19. A process as in claim 18, in which the alcohol is ethanol.
20. The process of claim 17, wherein the zinc oxide layer comprises transparent, electrically conductive and infrared reflective fluorine-doped zinc oxide.
The invention was made under a contract with the Department of Energy of the United States Government, DOE Grant Number XAN-4-13318-05.
This application is a national stage of PCT/US97/11552 filed Aug. 13, 1997.
Zinc oxide is a wide-bandgap semiconductor that is transparent to visible light. U.S. Pat. No. 4,751,149 to Vijayakumar et al. disclosed that the electrical conductivity of zinc oxide can be increased greatly by adding small amounts of the group 13 elements boron, aluminum, gallium or indium. Addition of these dopants, however, decreases the transparency of the zinc oxide. U.S. Pat. No. 4,990,286 to Gordon disclosed that fluorine is also effective in increasing the electrical conductivity of zinc oxide films, and that the resulting films have higher transparency than those doped with group 13 dopants. The greater transparency of the fluorine-doped films gives them better performance in devices such as solar cells, flat-panel display devices, electrochromic absorbers and reflectors, energy-conserving heat mirrors, and anti-static coatings.
Zinc oxide may be formed by reactions of vapors of a wide variety of zinc-containing compounds. These processes are called chemical vapor deposition (CVD) processes.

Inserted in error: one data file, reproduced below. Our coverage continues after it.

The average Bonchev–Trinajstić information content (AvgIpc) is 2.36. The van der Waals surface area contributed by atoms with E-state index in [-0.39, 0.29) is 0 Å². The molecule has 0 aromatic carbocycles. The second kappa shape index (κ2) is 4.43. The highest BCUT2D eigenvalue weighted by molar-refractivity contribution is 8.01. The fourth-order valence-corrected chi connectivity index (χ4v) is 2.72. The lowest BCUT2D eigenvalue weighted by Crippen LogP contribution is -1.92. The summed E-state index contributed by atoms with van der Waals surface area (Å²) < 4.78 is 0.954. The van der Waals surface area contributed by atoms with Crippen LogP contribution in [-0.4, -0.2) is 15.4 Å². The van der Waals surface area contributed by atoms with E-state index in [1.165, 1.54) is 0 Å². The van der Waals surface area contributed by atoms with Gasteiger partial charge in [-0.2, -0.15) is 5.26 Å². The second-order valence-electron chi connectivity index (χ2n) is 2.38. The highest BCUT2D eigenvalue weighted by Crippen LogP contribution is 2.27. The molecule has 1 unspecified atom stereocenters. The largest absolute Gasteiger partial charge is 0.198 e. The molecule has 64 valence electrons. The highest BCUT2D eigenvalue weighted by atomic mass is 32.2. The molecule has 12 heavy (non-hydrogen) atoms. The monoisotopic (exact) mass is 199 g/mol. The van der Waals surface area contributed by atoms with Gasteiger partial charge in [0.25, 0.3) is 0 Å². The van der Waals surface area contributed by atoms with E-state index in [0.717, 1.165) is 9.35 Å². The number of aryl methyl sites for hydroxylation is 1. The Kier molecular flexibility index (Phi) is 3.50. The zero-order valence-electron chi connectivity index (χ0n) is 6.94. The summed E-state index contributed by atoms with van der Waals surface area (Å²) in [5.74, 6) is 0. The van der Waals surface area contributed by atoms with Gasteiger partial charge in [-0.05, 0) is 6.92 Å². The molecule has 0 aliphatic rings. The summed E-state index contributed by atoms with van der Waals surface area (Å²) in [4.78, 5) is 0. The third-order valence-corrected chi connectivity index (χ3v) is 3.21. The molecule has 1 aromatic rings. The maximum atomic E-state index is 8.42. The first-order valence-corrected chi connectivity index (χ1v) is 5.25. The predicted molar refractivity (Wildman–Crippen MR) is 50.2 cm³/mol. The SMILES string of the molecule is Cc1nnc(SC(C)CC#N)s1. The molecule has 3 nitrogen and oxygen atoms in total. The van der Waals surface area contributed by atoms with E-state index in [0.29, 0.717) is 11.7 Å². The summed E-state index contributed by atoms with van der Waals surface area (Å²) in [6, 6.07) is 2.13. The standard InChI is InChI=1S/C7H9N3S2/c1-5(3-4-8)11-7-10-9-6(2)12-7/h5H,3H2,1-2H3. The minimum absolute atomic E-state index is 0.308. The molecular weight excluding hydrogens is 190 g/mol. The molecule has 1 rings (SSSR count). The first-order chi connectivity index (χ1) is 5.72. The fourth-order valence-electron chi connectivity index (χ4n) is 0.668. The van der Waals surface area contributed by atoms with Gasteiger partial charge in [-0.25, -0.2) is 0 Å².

Some widely-used zinc CVD precursors are dialkylzinc compounds, having the general form ZnR2, in which R stands for an organic radical, such as methyl, ethyl, isopropyl, etc. Examples of these precursors are dimethylzinc and diethylzinc. In U.S. Pat. No. 4,751,149 vapors of a dialkylzinc compound are mixed with water vapor and diborane near a heated surface, on which a layer of boron-doped zinc oxide is deposited. In U.S. Pat. No. 4,990,286 vapors of a dialkylzinc compound are mixed with alcohol vapor and hexafluoropropene near a heated surface, on which a layer of fluorine-doped zinc oxide is deposited.
Dialkylzinc compounds have some disadvantages in a CVD process. Dialkylzinc compounds are pyrophoric, that is they ignite spontaneously in air, so that they are a serious fire hazard. Even small amounts of oxygen in the CVD chamber cause powdered zinc oxide to form. Thus the prior art CVD processes for forming zinc oxide films from dialkylzinc compounds can be disrupted by air leaks into the CVD chamber.
Complexes of dialkylzinc compounds with tetrahydrofuran have been proposed as CVD sources for zinc oxide by T. Kaufmann, G. Fuchs and M. Webert, in Crystal Research & Technology, vol. 23, pp. 635-639 (1988). However, these complexes are not very stable, and they dissociate in the gas phase unless a more than 100-fold excess of tetrahydrofuran is used.